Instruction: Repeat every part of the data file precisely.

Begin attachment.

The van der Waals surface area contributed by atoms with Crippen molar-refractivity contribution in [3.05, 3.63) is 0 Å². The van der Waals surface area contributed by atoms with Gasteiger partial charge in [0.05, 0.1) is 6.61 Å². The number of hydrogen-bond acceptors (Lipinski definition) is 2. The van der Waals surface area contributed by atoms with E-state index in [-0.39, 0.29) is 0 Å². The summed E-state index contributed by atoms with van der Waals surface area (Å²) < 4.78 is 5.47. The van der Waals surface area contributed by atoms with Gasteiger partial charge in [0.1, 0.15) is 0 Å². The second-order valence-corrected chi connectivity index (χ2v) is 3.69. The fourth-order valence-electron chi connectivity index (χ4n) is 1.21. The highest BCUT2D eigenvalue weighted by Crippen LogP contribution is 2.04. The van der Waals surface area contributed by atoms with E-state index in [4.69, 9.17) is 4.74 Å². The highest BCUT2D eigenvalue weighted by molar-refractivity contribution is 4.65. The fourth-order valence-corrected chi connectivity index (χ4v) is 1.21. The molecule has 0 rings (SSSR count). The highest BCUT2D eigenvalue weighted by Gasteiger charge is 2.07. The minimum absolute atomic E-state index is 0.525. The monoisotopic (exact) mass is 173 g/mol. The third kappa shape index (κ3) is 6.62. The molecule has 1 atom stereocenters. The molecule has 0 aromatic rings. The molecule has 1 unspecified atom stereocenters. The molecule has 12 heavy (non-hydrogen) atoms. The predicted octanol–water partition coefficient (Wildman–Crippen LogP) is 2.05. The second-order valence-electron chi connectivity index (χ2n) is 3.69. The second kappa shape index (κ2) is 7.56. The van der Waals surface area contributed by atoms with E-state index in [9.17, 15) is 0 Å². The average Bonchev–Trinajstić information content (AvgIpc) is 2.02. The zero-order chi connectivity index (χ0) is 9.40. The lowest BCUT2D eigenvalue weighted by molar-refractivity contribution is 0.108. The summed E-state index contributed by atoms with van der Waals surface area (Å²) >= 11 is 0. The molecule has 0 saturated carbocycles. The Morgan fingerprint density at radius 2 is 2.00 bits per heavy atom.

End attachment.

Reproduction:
The van der Waals surface area contributed by atoms with Crippen molar-refractivity contribution in [3.05, 3.63) is 0 Å². The van der Waals surface area contributed by atoms with Gasteiger partial charge in [0.05, 0.1) is 6.61 Å². The number of hydrogen-bond acceptors (Lipinski definition) is 2. The van der Waals surface area contributed by atoms with E-state index in [-0.39, 0.29) is 0 Å². The summed E-state index contributed by atoms with van der Waals surface area (Å²) < 4.78 is 5.47. The van der Waals surface area contributed by atoms with Gasteiger partial charge in [0.1, 0.15) is 0 Å². The second-order valence-corrected chi connectivity index (χ2v) is 3.69. The fourth-order valence-electron chi connectivity index (χ4n) is 1.21. The highest BCUT2D eigenvalue weighted by Crippen LogP contribution is 2.04. The van der Waals surface area contributed by atoms with E-state index in [4.69, 9.17) is 4.74 Å². The highest BCUT2D eigenvalue weighted by molar-refractivity contribution is 4.65. The fourth-order valence-corrected chi connectivity index (χ4v) is 1.21. The molecule has 0 rings (SSSR count). The highest BCUT2D eigenvalue weighted by Gasteiger charge is 2.07. The minimum absolute atomic E-state index is 0.525. The monoisotopic (exact) mass is 173 g/mol. The third kappa shape index (κ3) is 6.62. The molecule has 1 atom stereocenters. The molecule has 0 aromatic rings. The molecule has 1 unspecified atom stereocenters. The molecule has 12 heavy (non-hydrogen) atoms. The predicted octanol–water partition coefficient (Wildman–Crippen LogP) is 2.05. The second-order valence-electron chi connectivity index (χ2n) is 3.69. The second kappa shape index (κ2) is 7.56. The van der Waals surface area contributed by atoms with E-state index in [9.17, 15) is 0 Å². The average Bonchev–Trinajstić information content (AvgIpc) is 2.02. The zero-order chi connectivity index (χ0) is 9.40. The lowest BCUT2D eigenvalue weighted by molar-refractivity contribution is 0.108. The summed E-state index contributed by atoms with van der Waals surface area (Å²) >= 11 is 0. The molecule has 0 saturated carbocycles. The Morgan fingerprint density at radius 2 is 2.00 bits per heavy atom.